During the course of our conversation, Happy shared that this is his first interview after the passing of his brother, to whom the book is dedicated. I would say it covers a good 20 years.
Actually the core group of photographs were from to In the preface you explain your love for the Polaroid, and how it was the first thing you packed to take on-set. But people were like: The book is more a story I want to tell about the life of a set designer. Even though I took many pictures of sets, props and locations, it was what was the behind the scenes that I often found more interesting. Some are while scouting, some are references, and many other things. The title of the book is misleading in that you think you're going to be seeing a lot of pictures of my designs, sets, construction and all of that, when in fact, it's more a journal, a photographic essay if you will, of a year span of my life while traveling the world on film productions.
And about someone who really loves his job and doesn't draw a line between downtime and scouting. It's also a book about getting lost and having strange encounters. For example, can you tell us a little bit about Vila Mimosa? I flew to Rio for a commercial, and got there a few days before the rest of the crew to do some preliminary work.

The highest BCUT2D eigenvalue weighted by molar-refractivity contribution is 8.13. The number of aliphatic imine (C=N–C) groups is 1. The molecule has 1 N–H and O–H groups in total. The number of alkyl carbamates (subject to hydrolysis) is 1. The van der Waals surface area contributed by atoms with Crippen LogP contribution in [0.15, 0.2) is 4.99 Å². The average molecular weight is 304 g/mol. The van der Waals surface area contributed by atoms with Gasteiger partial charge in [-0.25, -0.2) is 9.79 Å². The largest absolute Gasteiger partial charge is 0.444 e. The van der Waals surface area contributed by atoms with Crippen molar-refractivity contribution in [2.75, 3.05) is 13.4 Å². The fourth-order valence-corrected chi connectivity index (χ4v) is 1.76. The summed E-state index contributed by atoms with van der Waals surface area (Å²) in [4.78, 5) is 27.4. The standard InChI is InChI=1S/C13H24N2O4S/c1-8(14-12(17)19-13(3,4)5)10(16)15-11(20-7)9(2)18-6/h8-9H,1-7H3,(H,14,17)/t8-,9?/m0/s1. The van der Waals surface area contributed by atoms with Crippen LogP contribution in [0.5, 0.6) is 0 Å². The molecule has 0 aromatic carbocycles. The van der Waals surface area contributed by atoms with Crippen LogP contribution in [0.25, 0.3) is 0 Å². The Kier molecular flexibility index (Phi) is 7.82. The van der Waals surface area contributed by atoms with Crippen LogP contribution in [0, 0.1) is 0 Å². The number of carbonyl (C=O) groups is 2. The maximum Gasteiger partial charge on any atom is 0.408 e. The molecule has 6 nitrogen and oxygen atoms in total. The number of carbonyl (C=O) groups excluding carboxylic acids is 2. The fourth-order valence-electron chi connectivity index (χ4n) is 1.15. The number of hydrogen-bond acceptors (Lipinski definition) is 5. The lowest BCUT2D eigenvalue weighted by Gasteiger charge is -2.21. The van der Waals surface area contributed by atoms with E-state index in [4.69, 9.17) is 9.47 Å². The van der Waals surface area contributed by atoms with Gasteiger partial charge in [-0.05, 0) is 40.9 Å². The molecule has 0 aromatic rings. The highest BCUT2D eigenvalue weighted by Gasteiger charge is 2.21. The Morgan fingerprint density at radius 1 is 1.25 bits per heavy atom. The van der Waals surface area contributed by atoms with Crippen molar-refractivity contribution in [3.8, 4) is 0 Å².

He kept taking me to samba bars. I love samba, but after the third or fourth bar, I was like okay, enough with samba. Later that night, as we were walking around, we ran into this half homeless guy that he knew, and they start talking in Portuguese and the words Vila Mimosa kept coming up.
I'm like, "What is Vila Mimosa," and he goes, "Oh, you don't want to go there. It's not for tourists. There's no electricity, no nothing.
I see this three legged mongrel hop down the street. Yeah, it was very promising [laughs]. We make a left and there, there were two blocks, completely lit up in the colors of the photographs. Turquoise and oranges, Christmas lights strung everywhere, jukeboxes on the balconies blasting music. In the distance, I see this guy tattooing another guy's back. His inks were laid out on a working Pacman machine laying on its side. At one point, the tattoo guy senses me behind him, he turns around and looks up. He has a patch over his eye.
It was right out of a David Fincher movie. Basically, Vila Mimosa was a street a couple blocks long, with prostitutes but just for locals. I was the only gringo there. It didn't feel sleezy though. Girls were sitting on mens laps, were laughing and everyone seemed to be having a good time. There was a great vibe about the place, maybe because nothing was out in the open. I did take a picture of one of the rooms they would used to fuck in, and it was pretty depressing and gross, but there was still something about this street, these two blocks that felt safe and magical.
Oh, and there was also this one guy walking around with a stack of clothes in his arms that the girls buy off of him.
Old t-shirts strategically torn, super short cut offs, stringy apparel. It was all his own fashion. The girls modeled it form him. It felt like a great party. It was in Chicago doing a Nike commercial with the director Mark Romanek. We built this set within the United Center, so it's not a real gym. The late Harris Savides was the cinematographer, and his sets were always beautifully lit.
I just caught this moment of Michael Jordan, by himself, sitting, pensive on the end of a bench press. I just walked in to the room with other people in it doing their own thing, found this angle, got on my knees, took the picture, and then just walked away.